The eclipse, which earned the nickname “The Great American Eclipse,” first touched down in Lincoln Beach, Ore., at 10:16 a.m. PST before cutting across the country diagonally. It moved over parts of Idaho, Wyoming, Nebraska, Missouri, Illinois, Kentucky, Tennessee, Georgia and North Carolina, shrouding the states in sudden darkness before ending near Columbia, S.C. at 2:44 p.m. EST.
It was the first total eclipse of the sun visible from the contiguous U.S. since 1979. Total solar eclipses occur when the moon passes directly between the sun and the Earth and completely covers the entire face of the sun. They’re exceedingly rare.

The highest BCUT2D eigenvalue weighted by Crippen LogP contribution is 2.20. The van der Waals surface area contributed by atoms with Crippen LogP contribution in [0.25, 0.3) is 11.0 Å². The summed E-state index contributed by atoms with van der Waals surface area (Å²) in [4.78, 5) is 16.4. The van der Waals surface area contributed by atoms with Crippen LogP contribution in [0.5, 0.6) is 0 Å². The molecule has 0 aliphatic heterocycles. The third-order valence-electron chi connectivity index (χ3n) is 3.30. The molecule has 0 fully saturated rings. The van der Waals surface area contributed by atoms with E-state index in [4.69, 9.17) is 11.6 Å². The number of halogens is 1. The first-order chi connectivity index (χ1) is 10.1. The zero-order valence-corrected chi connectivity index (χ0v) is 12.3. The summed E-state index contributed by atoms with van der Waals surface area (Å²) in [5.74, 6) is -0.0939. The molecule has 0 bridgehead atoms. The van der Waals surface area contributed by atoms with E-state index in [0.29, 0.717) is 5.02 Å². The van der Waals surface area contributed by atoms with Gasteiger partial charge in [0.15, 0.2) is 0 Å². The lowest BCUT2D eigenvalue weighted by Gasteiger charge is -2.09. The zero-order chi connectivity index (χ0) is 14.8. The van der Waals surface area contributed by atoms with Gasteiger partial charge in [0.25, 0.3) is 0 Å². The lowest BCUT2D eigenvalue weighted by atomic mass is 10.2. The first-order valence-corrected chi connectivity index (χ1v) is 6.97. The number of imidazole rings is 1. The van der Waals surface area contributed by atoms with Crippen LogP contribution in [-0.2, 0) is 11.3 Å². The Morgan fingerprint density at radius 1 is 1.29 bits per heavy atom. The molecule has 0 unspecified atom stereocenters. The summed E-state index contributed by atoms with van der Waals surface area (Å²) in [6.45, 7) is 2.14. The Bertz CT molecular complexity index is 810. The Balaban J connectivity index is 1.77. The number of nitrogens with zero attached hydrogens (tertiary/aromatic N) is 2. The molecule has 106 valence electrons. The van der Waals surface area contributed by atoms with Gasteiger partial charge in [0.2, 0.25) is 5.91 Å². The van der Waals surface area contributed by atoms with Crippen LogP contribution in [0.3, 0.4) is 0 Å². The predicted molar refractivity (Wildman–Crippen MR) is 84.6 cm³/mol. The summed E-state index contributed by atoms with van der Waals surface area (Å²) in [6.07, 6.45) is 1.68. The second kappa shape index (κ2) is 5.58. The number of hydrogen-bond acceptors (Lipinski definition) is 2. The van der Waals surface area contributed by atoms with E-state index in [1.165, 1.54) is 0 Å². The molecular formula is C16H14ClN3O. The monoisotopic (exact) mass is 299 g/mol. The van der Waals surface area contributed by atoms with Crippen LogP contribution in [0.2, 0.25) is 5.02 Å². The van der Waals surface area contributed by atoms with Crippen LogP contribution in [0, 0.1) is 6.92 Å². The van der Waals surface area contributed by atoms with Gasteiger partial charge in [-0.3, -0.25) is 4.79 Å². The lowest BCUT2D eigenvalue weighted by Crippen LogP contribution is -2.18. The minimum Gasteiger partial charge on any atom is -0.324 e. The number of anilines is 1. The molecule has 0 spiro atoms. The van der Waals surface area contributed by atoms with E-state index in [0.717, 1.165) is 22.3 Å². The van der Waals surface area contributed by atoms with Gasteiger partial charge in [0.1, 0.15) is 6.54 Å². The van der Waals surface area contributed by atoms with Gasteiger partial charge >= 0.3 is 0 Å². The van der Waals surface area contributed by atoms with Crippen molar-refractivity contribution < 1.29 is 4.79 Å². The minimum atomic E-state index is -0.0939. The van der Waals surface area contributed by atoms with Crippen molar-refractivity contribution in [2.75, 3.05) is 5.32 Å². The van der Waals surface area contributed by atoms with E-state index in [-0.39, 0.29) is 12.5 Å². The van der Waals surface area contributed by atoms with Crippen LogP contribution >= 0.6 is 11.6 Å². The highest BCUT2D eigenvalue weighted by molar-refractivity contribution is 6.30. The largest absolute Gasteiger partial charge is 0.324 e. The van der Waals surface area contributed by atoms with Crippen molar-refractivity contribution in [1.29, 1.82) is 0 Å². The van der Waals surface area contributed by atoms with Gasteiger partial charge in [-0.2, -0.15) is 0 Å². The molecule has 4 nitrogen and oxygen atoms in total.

The “Great American Eclipse” took just about an hour and a half to traverse the country. Watch our solar eclipse video, showing the eclipse as it appeared from Casper, Wyo., in four minutes above.
- Why Cell Phone Reception Is Getting Worse
- The Dirty Secrets of Alternative Plastics
- Israeli Family Celebrates Release of Hostage Grandmother
- We Should Get Paid for Our Online Data: Column
- The COP28 Outcomes Business Leaders Are Watching For
- The 100 Must-Read Books of 2023
- The Top 100 Photos of 2023
- Want Weekly Recs on What to Watch, Read, and More? Sign Up for Worth Your Time